Frontal teaching activities: the teacher explains the theoretical part of the course with the help of slide projection in which the methodologies will be discussed to deal with stoichiometry exercises concerning the topics reported in the course program. During the course there will be constant links with the topics held in the course of General and Inorganic Chemistry. Moreover, exercises on the blackboard partly conducted by the teacher and partly by the students will be held. The course also includes a series of practices in chemical laboratories, at compulsory attendance. The practices will be mainly of an individual nature, and are intended to provide students with both the knowledge on the main basic techniques that the ability to independently find solutions to practical problems, or to design the experiments themselves. Students will perfect their ability to describe activities through the writing of a laboratory notebook. Finally, a tutoring activity will be planned in the form of classroom meetings with the teacher who will answer questions from the students related to the course, in order to allow the students, in a guided way, to face difficulties. Part of the teaching material is available on the Elly portal.

Assessment methods and criteria

The exam consists of a written test, (210 mins) composed of two sections as follows, and a colloquium.
-12 open questions on the topics of the course of General and Inorganic Chemistry; these are extracted from a fulllist available on Elly to all the students
-3 excercises on the topics of the course of Laboratory of General and Inorganic Chemistry

The grade of the test will be weighted as 3/5 the grade of the first section, and 2/5 the grade of the second section. The minimum grade has to be obtained however for both sections individually to pass the test. The result of the is presented on the first day of the session of oral exams.
The written test will be followed by an oral exam (40 mins, colloquium) on the topics of both the courses of General and Inorganic Chemistry and Laboratory. In case of fail of the colloquium, the student will be asked to retake the test and the colloquium.
The final grade will be an average of the grades of the test and of the colloquium, and is immediately communicated to the student.

The evaluation of the General Chemistry part is based on the verification of knowledge and comprehension through the 12 questions of the written test, which concern all the chapters of the program. The oral test aims to evaluate the ability to apply knowledge and autonomy of judgment through 3-5 questions on: molecular structures and theories of the link; thermodynamics and kinetics; inorganic chemistry. Evaluation scale: 18-23: to write Lewis structures of simple molecules, to identify the factors that govern the equilibria, to know the phase transitions, the heterogeneous equilibria, to know the main periodic properties. 24-27: to know how to discuss the factors that determine the spontaneity of the processes and the structure-property correlations; know how to discuss the spontaneity of redox. 28-30: to know how to discuss the molecular electronic properties through bonding theories, the displacements from the equilinibre, the relationships between the concepts related to binding, thermodynamics, electrochemistry and kinetics.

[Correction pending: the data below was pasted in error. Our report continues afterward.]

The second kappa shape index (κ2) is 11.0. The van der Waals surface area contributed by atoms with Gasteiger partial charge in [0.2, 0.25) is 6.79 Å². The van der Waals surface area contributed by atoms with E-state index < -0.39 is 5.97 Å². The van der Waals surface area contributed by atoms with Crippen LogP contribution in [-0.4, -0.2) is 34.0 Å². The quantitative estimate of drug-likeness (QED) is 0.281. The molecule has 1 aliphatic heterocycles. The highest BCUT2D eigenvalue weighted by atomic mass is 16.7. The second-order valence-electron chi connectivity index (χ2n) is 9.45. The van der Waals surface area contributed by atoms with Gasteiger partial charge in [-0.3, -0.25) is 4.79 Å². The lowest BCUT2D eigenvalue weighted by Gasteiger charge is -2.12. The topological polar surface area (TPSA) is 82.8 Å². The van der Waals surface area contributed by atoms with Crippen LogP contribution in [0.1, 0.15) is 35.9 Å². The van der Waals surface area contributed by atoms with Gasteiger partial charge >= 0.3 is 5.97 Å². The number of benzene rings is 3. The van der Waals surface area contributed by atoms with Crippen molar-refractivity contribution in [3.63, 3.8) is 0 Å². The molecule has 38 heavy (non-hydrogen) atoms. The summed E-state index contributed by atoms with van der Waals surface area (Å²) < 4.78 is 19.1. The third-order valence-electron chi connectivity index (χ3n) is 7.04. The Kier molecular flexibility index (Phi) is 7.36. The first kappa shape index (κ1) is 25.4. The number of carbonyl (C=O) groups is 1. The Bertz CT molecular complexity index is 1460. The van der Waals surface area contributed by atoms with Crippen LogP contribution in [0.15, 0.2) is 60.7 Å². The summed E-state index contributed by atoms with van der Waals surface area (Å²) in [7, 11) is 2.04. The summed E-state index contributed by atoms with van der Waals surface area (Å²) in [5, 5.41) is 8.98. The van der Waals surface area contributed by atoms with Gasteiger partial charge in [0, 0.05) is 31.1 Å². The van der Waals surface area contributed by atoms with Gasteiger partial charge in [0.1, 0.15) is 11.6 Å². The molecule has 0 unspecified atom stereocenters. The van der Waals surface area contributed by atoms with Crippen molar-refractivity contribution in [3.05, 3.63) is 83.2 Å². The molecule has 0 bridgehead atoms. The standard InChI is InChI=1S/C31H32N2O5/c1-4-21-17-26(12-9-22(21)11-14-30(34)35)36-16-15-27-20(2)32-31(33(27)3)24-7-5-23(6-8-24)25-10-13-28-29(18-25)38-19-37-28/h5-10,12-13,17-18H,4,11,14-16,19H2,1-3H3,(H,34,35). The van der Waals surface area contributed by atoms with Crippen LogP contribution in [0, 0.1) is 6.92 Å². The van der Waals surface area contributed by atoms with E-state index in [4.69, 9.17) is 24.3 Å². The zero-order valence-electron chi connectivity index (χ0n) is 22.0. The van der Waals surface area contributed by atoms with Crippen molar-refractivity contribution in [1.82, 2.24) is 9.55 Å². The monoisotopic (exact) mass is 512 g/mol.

As regards the topics of the Laboratory of General and Inorganic Chemistry, the student will be asked to demonstrate to have acquired:
- fundamental concepts
- skills in presenting the concepts using an adequate approach and consistent with this field of study
- capacity to connect the different concepts, demonstrating the ability to find individually the solutions to problems
- capacity to use textbooks, handouts and data on websites, and the capacity to critically evaluate this material
- knowledge in the fundamental techniques in the chemical laboratory
- capacity to describe in a written form (reports) their lab activities, and to integrate it with the theoretical concepts.The teacher will evaluate during the laboratory exercises the ability of the student to work safely and to follow the procedures that will be given. The teacher will evaluate the ability to draw up reports on the activity carried out through the evaluation of the laboratory notebook, and the dexterity, autonomy and ability to use the laboratory instrumentation and glassware through a final laboratory practice. The overall assessment of the laboratory activity (notebook + final assessment exercise) will lead to an eligibility assessment. The written test of stoichiometry involves the resolution of exercises concerning the calculation and conversion of concentrations, mass balancing exercises, redox equations and calculation of the pH of solutions under various conditions. The student must demonstrate that he / she is able to solve each of the indicated sections sufficiently. Exercises proposed during past exams, with the result of the problems, are made available on Elly to allow students to evaluate their own preparation.

Other information

Part of the didactic material is available online for the students.

Teachers are available upon request for discussions and clarifications about specific topics.